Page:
10. From the time we arrived on the scene and the time the car was in the condition you will see in the attachment was probably about 15 minutes. Time is of the essence. There is no way anyone would possibly survive the burning of the inside of a vehicle.
11. I felt that it was somehow wrong for me to take the photo in the attachment but I did so purely in the interest of helping others get a sense of what a burning car looks like (and most certainly not for personal gain). Believe me you WILL know when the fuel in the fuel tank in a car goes up in flames.
The really good bit of the whole thing is that the driver of the car had a full recovery.
Since emailing the above to various people I’ve received many responses and additional suggestions. Quite a few people have told me they have taken direct action to improve fire security in their homes and cars. Here’s a selection of the other suggestions:
Brian M: “On fire extinguishers. They have been standard equipment in Mercedes Benz cars since the mid-60's, mounted at front base of drivers seat but some bureaucracy deemed they were the wrong type and should be removed! I’ve continued to buy and keep one in my vehicle.”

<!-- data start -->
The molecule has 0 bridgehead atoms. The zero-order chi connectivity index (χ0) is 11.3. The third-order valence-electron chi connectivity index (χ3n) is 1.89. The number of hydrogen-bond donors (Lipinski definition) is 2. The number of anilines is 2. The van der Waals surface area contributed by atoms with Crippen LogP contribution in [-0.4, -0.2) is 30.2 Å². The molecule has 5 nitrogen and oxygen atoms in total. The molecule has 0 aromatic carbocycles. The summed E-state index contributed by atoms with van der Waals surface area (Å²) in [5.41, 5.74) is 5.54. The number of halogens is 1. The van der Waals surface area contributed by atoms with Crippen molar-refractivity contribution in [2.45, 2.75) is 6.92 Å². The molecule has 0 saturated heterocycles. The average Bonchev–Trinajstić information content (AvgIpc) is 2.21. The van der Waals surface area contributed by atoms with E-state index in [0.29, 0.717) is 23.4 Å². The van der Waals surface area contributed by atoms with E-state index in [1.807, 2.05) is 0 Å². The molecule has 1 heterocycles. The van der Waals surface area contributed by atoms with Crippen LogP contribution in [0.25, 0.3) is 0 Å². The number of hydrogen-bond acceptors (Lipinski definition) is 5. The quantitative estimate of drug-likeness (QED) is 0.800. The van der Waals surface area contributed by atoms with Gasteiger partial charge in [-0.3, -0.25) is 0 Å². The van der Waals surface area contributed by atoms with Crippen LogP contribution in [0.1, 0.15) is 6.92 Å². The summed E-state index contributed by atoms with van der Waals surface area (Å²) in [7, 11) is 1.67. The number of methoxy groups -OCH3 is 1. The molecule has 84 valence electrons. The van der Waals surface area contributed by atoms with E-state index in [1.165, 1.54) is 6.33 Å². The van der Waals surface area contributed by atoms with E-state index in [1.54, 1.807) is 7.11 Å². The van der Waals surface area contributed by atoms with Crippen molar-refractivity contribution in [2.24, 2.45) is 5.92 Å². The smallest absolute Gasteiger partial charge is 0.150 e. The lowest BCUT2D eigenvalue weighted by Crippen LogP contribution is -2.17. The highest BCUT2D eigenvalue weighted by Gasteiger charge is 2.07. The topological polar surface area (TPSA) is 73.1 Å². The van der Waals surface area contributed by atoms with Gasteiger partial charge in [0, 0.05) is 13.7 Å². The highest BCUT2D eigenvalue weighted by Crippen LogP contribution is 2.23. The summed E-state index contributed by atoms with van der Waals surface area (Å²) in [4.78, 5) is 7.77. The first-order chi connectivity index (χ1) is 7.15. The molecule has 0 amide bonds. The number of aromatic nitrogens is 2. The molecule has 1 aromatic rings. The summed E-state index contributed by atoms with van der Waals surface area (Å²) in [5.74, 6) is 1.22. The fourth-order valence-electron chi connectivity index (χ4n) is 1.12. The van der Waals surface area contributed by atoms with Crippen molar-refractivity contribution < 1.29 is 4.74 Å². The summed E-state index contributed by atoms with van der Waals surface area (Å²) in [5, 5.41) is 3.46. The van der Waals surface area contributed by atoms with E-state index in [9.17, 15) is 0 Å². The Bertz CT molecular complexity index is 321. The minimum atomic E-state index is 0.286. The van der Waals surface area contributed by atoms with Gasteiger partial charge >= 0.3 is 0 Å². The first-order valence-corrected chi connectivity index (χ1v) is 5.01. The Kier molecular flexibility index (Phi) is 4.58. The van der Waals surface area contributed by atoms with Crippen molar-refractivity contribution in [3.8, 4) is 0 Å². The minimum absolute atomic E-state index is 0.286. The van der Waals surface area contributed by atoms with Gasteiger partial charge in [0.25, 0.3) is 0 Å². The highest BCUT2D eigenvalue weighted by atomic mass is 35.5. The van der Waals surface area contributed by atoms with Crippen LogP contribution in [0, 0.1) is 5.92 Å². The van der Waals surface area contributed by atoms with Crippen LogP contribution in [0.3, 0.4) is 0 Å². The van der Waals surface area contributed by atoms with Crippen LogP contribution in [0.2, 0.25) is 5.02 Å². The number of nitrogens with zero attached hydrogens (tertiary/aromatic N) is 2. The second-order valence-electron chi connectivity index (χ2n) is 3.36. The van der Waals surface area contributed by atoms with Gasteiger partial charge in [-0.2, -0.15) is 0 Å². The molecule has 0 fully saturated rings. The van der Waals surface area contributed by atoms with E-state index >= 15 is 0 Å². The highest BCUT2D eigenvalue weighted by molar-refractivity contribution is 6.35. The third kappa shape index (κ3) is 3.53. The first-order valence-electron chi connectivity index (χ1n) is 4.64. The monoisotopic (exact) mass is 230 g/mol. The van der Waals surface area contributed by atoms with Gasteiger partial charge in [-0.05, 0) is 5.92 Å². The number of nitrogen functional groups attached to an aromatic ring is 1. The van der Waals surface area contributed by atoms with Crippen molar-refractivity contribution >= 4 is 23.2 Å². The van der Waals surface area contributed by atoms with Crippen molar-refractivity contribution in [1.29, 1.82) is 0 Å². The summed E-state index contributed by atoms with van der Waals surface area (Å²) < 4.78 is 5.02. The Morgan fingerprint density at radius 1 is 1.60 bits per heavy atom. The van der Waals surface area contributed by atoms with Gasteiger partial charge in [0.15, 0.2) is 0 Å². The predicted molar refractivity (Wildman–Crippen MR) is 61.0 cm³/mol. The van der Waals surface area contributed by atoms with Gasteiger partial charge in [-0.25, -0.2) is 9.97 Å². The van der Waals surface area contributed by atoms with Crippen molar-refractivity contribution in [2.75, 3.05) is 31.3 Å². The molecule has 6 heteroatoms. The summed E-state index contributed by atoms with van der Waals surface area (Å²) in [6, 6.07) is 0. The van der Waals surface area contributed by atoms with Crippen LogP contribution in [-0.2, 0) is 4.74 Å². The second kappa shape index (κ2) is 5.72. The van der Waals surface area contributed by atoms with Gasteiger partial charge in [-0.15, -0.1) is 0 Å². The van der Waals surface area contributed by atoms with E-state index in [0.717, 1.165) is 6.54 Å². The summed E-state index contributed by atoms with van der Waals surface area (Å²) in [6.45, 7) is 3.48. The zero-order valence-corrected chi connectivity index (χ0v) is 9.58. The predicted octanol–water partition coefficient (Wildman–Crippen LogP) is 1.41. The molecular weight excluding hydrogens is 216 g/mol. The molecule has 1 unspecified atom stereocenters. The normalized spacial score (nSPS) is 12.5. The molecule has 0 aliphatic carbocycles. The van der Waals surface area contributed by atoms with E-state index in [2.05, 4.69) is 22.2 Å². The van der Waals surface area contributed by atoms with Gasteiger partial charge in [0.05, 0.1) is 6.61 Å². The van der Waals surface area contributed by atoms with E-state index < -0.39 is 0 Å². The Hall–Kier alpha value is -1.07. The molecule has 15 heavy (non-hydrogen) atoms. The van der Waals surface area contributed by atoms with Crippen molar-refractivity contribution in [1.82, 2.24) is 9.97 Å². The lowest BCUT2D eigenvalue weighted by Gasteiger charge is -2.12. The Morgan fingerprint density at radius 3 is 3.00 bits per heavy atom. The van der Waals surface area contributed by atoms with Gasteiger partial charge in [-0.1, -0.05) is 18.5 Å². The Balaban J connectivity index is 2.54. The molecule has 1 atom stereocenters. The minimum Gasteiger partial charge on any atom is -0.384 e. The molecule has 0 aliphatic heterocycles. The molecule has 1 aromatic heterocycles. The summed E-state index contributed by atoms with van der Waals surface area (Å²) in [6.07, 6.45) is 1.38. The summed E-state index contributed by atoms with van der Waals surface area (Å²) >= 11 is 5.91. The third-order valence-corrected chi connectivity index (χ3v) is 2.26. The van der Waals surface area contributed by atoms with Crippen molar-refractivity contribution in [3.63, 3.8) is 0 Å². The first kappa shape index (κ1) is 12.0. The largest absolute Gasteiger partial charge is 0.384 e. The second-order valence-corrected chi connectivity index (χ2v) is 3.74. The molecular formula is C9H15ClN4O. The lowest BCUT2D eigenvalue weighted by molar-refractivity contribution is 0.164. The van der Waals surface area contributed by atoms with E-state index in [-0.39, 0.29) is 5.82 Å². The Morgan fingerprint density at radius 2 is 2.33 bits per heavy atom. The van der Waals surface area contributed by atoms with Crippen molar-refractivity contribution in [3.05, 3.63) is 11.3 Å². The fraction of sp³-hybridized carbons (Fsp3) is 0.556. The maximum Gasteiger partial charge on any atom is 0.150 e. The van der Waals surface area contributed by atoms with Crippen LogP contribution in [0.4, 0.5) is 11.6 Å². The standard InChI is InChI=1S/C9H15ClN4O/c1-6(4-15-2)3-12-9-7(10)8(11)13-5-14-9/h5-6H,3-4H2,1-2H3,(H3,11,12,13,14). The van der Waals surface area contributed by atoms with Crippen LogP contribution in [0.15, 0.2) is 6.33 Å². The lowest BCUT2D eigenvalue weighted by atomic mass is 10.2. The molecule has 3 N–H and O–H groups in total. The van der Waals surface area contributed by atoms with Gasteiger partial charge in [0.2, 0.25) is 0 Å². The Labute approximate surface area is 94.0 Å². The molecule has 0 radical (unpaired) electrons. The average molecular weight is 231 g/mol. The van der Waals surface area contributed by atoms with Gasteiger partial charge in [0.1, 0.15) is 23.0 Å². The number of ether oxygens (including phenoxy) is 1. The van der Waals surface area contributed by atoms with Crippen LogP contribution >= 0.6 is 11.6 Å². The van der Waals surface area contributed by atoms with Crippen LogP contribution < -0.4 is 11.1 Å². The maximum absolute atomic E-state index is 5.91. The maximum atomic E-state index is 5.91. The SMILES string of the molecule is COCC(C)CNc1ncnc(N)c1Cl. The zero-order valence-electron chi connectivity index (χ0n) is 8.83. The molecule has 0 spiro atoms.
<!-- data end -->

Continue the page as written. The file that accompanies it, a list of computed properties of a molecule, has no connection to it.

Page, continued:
Paul C: “Everyone should do first aid. Some people are scared of moving people in case they get sued for causing further injury. There is a Good Samaritan act that covers you in emergencies.”
Sue H: “If you turn off the ignition fire is less likely to happen. If you dial 112 on your mobile for help when you are out of range they can talk to you easier than 000. Don’t hang up your phone – they can trace your signal to get to the spot.”
David G: "Your comment about the fire extinguishers rings a bell with me, as I have carried one in my various cars for more than 30 years in case I ever need to use it on either our car or someone else's. So far I haven't used one. In the past I have pulled a few drunks from crashed cars in the country and fortunately they were not too badly injured and no vehicles caught fire. Only a month ago I used one of my tow ropes/hawsers to pull a large Merc. out of a ditch as his driving wheels were in the air so he couldn't get any traction, so perhaps all of the first aid and recovery/repair gear I carry comes in handy at times."
Richard H: "If you are lying on your back trapped in an upturned car, what can you do usefully with a fire extinguisher if the fuel tank is about to blow?". Realistically not much at all. In the incident we came across, driver may have been able to slow the rate of burn within the car but not much else. The point I'm trying to make / share is that having a fire extinguisher in the car may enable you to save someone else if / when you come across an accident. PD